Portland restaurateur Mike Wiley still remembers the days when he could carry by hand all the produce he would need to serve customers over the course of a weekend. But those days are long gone.

Wiley, co-owner of Eventide Oyster Co., Hugo’s, The Honey Paw and other local food service businesses, needed a tool to help organize the process of sourcing and ordering local ingredients for his growing restaurant empire. He turned to a Portland technology startup that is trying to revolutionize the way locally sourced foods make their way from producer to consumer.

The startup, Forager1 LLC, has created a digital procurement platform for local food producers, distributors and wholesale buyers that is gaining traction, with about $2 million in sales facilitated by its Amazon-like online marketplace over the past 18 months.


Founder David Stone says Forager makes “locally sourced food more accessible to all.”

Known as Forager, the company now has over 150 farms in its supplier network and has been signing up new buyers such as restaurants, grocers and food distributors. The company recently signed Wiley’s restaurant group, Big Tree Hospitality, as a client and is in a pilot program with a large grocery chain that Forager will not yet name.

Forager founder David Stone, who previously co-founded digital gift card provider CashStar Inc. in Portland, said that for retailers of locally sourced foods, the traditional process of finding and doing business with multiple local farmers and other producers has been expensive, inefficient and error-prone. As a result, he said, the retailers can spend up to 60 hours a week communicating with farmers, managing orders and making payments, which can reduce their margins by 33 percent or more.


Forager seeks to change all that. In turn, making it easier for businesses to procure local foods will make them more widely available to consumers, Stone said.

“Our vision and our mission is to make locally sourced food more accessible to all,” he said.

Local food producers also struggle with inefficient processes such as updating product availability, invoicing and depositing payments, 99 percent of which are paper checks, Stone said. Forager lets them keep potential buyers apprised of their full range of available products in real time from a computer, tablet or smartphone, thus increasing sales opportunities, while speeding up billing and payments.

Wiley said the Forager procurement tool makes it easier to plan upcoming menus for his restaurants because it provides a complete picture of which locally produced foods are available at any given time.

The Forager app provides a digital platform for linking food orders and local suppliers.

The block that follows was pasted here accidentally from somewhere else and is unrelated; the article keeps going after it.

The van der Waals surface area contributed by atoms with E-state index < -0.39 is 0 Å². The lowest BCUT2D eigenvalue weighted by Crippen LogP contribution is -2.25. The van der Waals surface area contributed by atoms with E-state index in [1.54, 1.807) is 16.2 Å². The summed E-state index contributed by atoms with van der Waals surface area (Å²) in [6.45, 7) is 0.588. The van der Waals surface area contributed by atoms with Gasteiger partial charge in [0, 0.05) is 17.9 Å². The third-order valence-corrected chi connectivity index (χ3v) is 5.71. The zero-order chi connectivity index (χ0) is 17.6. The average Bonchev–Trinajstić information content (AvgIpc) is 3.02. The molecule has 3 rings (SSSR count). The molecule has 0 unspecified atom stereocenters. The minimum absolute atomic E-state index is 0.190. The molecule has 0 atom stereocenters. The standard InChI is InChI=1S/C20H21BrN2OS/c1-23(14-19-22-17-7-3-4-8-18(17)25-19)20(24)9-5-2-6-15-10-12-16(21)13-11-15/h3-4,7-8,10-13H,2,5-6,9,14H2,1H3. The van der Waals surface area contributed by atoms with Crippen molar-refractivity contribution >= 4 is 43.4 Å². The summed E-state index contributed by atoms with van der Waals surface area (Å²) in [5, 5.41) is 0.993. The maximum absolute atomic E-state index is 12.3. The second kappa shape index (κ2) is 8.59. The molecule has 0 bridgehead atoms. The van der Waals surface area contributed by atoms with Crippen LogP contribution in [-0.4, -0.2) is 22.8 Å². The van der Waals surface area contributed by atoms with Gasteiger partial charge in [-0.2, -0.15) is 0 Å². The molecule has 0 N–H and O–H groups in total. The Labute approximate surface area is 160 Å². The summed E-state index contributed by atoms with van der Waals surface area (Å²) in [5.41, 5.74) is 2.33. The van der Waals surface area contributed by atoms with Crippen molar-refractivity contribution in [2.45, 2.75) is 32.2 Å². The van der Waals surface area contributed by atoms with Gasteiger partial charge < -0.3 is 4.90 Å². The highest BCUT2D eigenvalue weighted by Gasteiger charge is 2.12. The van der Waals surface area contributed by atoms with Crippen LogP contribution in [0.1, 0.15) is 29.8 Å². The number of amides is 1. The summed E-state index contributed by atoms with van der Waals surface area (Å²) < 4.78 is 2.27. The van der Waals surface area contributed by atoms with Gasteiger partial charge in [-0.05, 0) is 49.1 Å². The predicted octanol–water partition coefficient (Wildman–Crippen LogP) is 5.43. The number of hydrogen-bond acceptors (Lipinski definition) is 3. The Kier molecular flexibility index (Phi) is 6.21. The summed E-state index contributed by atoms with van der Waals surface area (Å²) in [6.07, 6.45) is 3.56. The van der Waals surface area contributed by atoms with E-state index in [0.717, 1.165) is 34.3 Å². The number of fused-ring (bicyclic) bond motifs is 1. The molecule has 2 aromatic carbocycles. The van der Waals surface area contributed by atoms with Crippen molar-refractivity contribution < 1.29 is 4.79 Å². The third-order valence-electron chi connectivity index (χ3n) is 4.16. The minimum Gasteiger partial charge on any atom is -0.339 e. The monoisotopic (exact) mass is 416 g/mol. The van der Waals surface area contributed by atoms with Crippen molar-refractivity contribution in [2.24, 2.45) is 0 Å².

“As a chef, I’m always interested in what’s available right now,” he said. “We can see with Forager, just using the search feature, a particular vegetable, say asparagus … you can see, ‘Wow, 15 farms have asparagus available.’ ”

Using the platform also helps Big Tree maintain good relationships with the local farms from which it sources ingredients, Wiley said.


“A lot of the people that we do business with are also doing some of their business through Forager,” he said.

Stone has big plans for Forager, which currently has eight employees and outsources most of its software development. The company is now operating in six states – Maine, New Hampshire, Vermont, New York, Pennsylvania and West Virginia – with plans to roll out nationwide.


A big part of the sales pitch for Forager is that smaller brick-and-mortar grocery outlets can better compete with online behemoths such as Amazon by stocking more locally sourced foods.

“When Amazon bought Whole Foods, they rocked the grocery industry,” Stone said. “It’s about as disruptive as anything that’s happened in that segment in 20, 30 or 50 years.”

But where Amazon has fallen down is in its efforts to provide fresh, locally sourced foods to the consumer’s doorstep, he said. The failure of Amazon Fresh to gain a foothold in the market has created an opening for more traditional grocers to fight against the tide.

“The way they win is by having much more local, fresh produce,” Stone said. “It’s very difficult for Amazon to do that.”

Only subscribers are eligible to post comments. Please subscribe or login first for digital access. Here’s why.

Use the form below to reset your password. When you've submitted your account email, we will send an email with a reset code.

filed under: